Patients can also take steps to mitigate health literacy challenges in the absence of organizational changes. One can involve a family member, friend, or another member of one’s social circle in healthcare decision-making. Edwards, et al., (2015) defines this type of information exchange as “distributed literacy” which can help people with more complex steps, such as information-seeking, decision-making, and critical thinking (10). Patients can also prepare a list of questions ahead of time to bring with them to discuss with their provider regarding their health concerns (11). More information about how patients can be their own advocates can be found on the NMHEC website.

Health literacy is an important topic when it comes to addressing health equity and is a vital factor in improving health outcomes. Language barriers, education level, historical injustices, and misinformation, among other factors, compound the challenges individuals face in understanding and accessing healthcare. While there are steps that people can take to help them make health decisions, these are temporary solutions, and increasing health literacy in diverse populations ultimately requires addressing and changing systemic barriers. At the very basic level, organizations and medical providers must make sure their patients not only understand the information they are given about their health but can use it to make decisions regarding their health.

  1. U.S. Department of Health and Human Services. (2021, July 7). Health literacy. National Institutes of Health.
  2. Weiss, B. D. (2014). How to Bridge the Health Literacy Gap. Family Practice Management, 21(1), 14-18. PMID: 24444618.
  3. Rikard, R.V., Thompson, M.S., McKinney, J. et al. Examining health literacy disparities in the United States: a third look at the National Assessment of Adult Literacy (NAAL). BMC Public Health 16, 975 (2016).
  4. Hickey, K. T., Masterson Creber, R. M., Reading, M., Sciacca, R. R., Riga, T. C., Frulla, A. P., & Casida, J. M. (2018). Low health literacy: Implications for managing cardiac patients in practice. Nurse Practitioner, 43(8), 49-55. doi:10.1097/01.NPR.0000541468.54290.49. PMID: 30028773; PMCID: PMC6391993.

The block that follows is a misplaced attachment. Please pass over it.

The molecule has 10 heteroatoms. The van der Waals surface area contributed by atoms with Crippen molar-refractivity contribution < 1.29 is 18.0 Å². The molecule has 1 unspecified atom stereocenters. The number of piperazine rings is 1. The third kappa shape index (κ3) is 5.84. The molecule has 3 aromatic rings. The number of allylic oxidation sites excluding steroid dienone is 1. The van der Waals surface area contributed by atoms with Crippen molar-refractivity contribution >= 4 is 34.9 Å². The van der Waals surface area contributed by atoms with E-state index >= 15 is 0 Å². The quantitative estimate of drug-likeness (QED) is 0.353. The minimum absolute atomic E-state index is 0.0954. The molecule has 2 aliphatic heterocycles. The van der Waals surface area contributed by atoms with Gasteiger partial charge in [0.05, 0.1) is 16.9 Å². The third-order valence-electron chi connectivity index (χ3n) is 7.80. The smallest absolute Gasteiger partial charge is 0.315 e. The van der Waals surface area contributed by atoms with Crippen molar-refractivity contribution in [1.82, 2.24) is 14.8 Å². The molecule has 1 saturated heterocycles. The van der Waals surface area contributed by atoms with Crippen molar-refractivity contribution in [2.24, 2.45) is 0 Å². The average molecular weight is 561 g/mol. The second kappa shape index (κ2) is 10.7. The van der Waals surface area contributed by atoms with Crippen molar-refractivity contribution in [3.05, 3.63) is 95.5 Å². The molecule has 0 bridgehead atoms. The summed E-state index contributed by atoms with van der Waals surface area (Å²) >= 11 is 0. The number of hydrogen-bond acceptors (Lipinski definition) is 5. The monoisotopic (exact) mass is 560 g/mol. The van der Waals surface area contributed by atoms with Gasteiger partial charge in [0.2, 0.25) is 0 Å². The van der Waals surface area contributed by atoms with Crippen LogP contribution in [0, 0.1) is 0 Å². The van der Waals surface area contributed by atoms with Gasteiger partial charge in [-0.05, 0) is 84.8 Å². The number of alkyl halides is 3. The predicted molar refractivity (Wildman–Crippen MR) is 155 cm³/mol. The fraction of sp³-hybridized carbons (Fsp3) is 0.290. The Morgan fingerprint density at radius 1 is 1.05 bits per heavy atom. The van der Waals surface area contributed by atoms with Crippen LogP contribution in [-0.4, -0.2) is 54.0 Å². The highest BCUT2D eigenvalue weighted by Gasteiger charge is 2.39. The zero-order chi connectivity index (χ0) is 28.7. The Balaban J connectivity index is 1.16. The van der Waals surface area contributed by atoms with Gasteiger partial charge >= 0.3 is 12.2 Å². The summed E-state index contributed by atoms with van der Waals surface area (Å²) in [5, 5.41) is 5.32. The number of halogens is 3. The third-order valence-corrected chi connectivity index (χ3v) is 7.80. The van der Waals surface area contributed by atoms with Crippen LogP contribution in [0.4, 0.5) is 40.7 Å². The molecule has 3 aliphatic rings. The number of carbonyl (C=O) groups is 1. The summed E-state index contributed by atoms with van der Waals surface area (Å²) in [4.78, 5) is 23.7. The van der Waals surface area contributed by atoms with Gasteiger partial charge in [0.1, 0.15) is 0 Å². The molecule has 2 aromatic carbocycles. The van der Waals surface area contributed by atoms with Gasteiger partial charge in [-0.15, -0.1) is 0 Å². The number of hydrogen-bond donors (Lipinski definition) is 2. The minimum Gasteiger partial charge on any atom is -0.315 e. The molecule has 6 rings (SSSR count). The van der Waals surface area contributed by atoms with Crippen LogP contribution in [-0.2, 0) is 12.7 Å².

5. El-Toukhy, S. (2018, November 1). Health literacy: Why it matters for minority health and Health Disparities.
  6. Muvuka, B., Combs, R. M., Ayangeakaa, S. D., Ali, N. M., Wendel, M. L., & Jackson, T. (2020). Health Literacy in African-American Communities: Barriers and Strategies. Health Literacy Research and Practice, 4(3), e138-e143.
  7. Armstrong, P. W., & Naylor, C. D. (2019). Counteracting Health Misinformation: A Role for Medical Journals? JAMA : the Journal of the American Medical Association, 321(19), 1863–1864.
  8. Institute of Medicine (US) Committee on Health Literacy; Nielsen-Bohlman L, Panzer AM, Kindig DA, editors. Health Literacy: A Prescription to End Confusion. Washington (DC): National Academies Press (US); 2004. Executive Summary. Available from:
  9. National Academies of Sciences, Engineering, and Medicine. (2004). Health Literacy: A Prescription to End Confusion. Washington, DC: The National Academies Press.
  10. Edwards, M., Wood, F., Davies, M., & Edwards, A. (2015). ‘Distributed health literacy’: Longitudinal qualitative analysis of the roles of health literacy mediators and social networks of people living with a long-term health condition. Health Expectations: An International Journal of Public Participation in Health Care and Health Policy, 18(5), 1180–1193.
  11. Ways to Be Your Own Health Advocate. Nevada Minority Health and Equity Coalition. (2022, December 15).